In addition to promoting access to parliament activities, such an agency would help in tracking down proposed policies or legislation by creating a data base that is regularly updated to ensure that decisions by Parliament, especially motions adopted are not deliberately ignored and left to gather dust.  

There are times when Parliament debates bills and/or policy proposals that are technically deep for a lay man’s mind. This means that members of the public for whom the proposals are intended may not readily understand the implications of such to their lives.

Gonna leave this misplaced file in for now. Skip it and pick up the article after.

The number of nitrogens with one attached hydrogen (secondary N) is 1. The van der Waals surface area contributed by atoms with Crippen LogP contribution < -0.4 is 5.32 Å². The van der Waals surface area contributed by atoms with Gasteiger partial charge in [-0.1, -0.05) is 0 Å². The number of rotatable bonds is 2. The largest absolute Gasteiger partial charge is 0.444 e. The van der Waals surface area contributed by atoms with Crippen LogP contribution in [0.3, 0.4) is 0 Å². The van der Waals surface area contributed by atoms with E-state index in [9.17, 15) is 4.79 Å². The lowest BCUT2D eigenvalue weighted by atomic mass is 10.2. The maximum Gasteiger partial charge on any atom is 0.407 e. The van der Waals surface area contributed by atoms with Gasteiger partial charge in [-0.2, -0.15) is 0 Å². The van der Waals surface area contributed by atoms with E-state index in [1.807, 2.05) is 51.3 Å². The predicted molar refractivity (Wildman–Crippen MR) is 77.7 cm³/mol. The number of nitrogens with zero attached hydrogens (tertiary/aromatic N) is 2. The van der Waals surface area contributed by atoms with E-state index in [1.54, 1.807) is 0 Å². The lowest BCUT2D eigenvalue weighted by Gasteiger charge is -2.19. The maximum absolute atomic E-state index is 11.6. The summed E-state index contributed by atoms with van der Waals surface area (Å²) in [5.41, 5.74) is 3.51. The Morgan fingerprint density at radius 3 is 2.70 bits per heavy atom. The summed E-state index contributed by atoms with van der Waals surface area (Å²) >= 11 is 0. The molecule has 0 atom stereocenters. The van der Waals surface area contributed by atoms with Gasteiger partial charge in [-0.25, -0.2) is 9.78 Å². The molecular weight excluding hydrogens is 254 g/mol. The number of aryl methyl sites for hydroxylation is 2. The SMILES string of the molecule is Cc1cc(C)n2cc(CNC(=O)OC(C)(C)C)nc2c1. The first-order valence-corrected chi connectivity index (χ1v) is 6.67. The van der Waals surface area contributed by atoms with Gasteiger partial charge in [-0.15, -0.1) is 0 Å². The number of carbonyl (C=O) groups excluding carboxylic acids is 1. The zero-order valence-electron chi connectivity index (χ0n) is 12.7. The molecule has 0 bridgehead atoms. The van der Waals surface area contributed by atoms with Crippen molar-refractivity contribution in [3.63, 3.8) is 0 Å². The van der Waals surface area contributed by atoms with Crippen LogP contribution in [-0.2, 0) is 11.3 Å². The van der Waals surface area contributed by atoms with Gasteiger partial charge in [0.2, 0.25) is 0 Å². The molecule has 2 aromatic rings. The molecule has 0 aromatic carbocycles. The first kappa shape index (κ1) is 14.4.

The envisaged Parliament watchdog would be expected to provide simplified summary of bills and policy papers before parliament and demonstrates how the proposed legislation or policy is likely to affect ordinary people if passed in the form it is proposed.

This is critical in ensuring that citizens give informed direction to their political representatives who are duty bound to speak on behalf of their constituents. At the moment, some MPs do just speak nonsense in parliament and claim that their view represents those of their constituents when in actual fact they have never attempted to engage the voters to collate their views on a given matter.

The proposed Parliament watchdog will also function as an advocacy group that aims at reforming the operations of parliament specifically for improving the functioning and independence of parliament.